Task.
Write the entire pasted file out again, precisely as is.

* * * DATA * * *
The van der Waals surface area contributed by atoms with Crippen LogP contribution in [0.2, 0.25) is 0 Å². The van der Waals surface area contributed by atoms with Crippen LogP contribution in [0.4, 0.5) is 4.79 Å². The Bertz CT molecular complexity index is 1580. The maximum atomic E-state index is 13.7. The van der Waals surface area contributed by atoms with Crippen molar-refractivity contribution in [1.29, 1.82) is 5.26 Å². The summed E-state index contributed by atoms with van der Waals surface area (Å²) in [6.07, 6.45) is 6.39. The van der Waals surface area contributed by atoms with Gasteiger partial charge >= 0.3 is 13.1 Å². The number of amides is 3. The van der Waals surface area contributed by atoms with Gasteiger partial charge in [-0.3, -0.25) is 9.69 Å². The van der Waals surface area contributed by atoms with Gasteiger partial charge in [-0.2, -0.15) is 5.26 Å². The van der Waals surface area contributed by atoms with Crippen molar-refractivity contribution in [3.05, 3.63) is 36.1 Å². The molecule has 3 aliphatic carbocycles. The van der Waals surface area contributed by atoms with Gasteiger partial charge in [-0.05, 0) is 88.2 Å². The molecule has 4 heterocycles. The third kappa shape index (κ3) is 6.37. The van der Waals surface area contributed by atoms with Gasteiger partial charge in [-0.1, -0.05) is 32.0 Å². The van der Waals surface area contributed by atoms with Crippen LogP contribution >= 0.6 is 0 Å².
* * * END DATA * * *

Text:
The van der Waals surface area contributed by atoms with Crippen LogP contribution in [0.2, 0.25) is 0 Å². The van der Waals surface area contributed by atoms with Crippen LogP contribution in [0.4, 0.5) is 4.79 Å². The Bertz CT molecular complexity index is 1580. The maximum atomic E-state index is 13.7. The van der Waals surface area contributed by atoms with Crippen molar-refractivity contribution in [1.29, 1.82) is 5.26 Å². The summed E-state index contributed by atoms with van der Waals surface area (Å²) in [6.07, 6.45) is 6.39. The van der Waals surface area contributed by atoms with Gasteiger partial charge >= 0.3 is 13.1 Å². The number of amides is 3. The van der Waals surface area contributed by atoms with Gasteiger partial charge in [-0.3, -0.25) is 9.69 Å². The van der Waals surface area contributed by atoms with Gasteiger partial charge in [-0.2, -0.15) is 5.26 Å². The van der Waals surface area contributed by atoms with Crippen molar-refractivity contribution in [3.05, 3.63) is 36.1 Å². The molecule has 3 aliphatic carbocycles. The van der Waals surface area contributed by atoms with Gasteiger partial charge in [-0.05, 0) is 88.2 Å². The molecule has 4 heterocycles. The third kappa shape index (κ3) is 6.37. The van der Waals surface area contributed by atoms with Gasteiger partial charge in [-0.1, -0.05) is 32.0 Å². The van der Waals surface area contributed by atoms with Crippen LogP contribution >= 0.6 is 0 Å².